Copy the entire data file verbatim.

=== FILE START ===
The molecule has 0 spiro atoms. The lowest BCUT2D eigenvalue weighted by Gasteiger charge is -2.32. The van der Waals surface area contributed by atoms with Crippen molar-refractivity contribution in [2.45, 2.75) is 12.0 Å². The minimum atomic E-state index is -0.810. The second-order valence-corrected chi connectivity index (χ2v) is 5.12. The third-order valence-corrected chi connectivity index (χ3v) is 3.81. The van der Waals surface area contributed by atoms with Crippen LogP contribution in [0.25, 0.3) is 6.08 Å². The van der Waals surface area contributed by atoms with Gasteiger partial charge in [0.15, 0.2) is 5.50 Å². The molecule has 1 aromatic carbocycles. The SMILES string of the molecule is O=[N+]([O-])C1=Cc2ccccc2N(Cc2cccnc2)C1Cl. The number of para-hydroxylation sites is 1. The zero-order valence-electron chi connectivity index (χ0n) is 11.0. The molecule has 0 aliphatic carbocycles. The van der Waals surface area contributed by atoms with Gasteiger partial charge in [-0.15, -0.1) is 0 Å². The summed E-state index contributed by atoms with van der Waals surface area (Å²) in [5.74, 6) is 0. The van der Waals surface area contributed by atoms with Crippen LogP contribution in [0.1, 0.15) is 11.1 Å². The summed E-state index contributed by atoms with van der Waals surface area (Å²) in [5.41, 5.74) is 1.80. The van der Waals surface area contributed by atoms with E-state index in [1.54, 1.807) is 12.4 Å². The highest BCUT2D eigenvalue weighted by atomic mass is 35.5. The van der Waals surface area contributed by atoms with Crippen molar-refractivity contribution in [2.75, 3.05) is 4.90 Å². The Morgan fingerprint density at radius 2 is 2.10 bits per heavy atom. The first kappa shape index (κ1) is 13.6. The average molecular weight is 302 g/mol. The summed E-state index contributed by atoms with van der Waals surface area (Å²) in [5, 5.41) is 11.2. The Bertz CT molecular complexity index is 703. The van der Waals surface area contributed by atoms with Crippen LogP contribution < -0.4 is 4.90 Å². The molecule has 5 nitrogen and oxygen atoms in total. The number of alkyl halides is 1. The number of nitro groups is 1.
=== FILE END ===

The molecule has 0 spiro atoms. The lowest BCUT2D eigenvalue weighted by Gasteiger charge is -2.32. The van der Waals surface area contributed by atoms with Crippen molar-refractivity contribution in [2.45, 2.75) is 12.0 Å². The minimum atomic E-state index is -0.810. The second-order valence-corrected chi connectivity index (χ2v) is 5.12. The third-order valence-corrected chi connectivity index (χ3v) is 3.81. The van der Waals surface area contributed by atoms with Crippen LogP contribution in [0.25, 0.3) is 6.08 Å². The van der Waals surface area contributed by atoms with Gasteiger partial charge in [0.15, 0.2) is 5.50 Å². The molecule has 1 aromatic carbocycles. The SMILES string of the molecule is O=[N+]([O-])C1=Cc2ccccc2N(Cc2cccnc2)C1Cl. The number of para-hydroxylation sites is 1. The zero-order valence-electron chi connectivity index (χ0n) is 11.0. The molecule has 0 aliphatic carbocycles. The van der Waals surface area contributed by atoms with Gasteiger partial charge in [-0.15, -0.1) is 0 Å². The summed E-state index contributed by atoms with van der Waals surface area (Å²) in [5.74, 6) is 0. The van der Waals surface area contributed by atoms with Crippen LogP contribution in [0.1, 0.15) is 11.1 Å². The summed E-state index contributed by atoms with van der Waals surface area (Å²) in [5.41, 5.74) is 1.80. The van der Waals surface area contributed by atoms with E-state index in [1.54, 1.807) is 12.4 Å². The highest BCUT2D eigenvalue weighted by atomic mass is 35.5. The van der Waals surface area contributed by atoms with Crippen molar-refractivity contribution in [2.75, 3.05) is 4.90 Å². The Morgan fingerprint density at radius 2 is 2.10 bits per heavy atom. The first kappa shape index (κ1) is 13.6. The average molecular weight is 302 g/mol. The summed E-state index contributed by atoms with van der Waals surface area (Å²) in [5, 5.41) is 11.2. The Bertz CT molecular complexity index is 703. The van der Waals surface area contributed by atoms with Crippen LogP contribution < -0.4 is 4.90 Å². The molecule has 5 nitrogen and oxygen atoms in total. The number of alkyl halides is 1. The number of nitro groups is 1.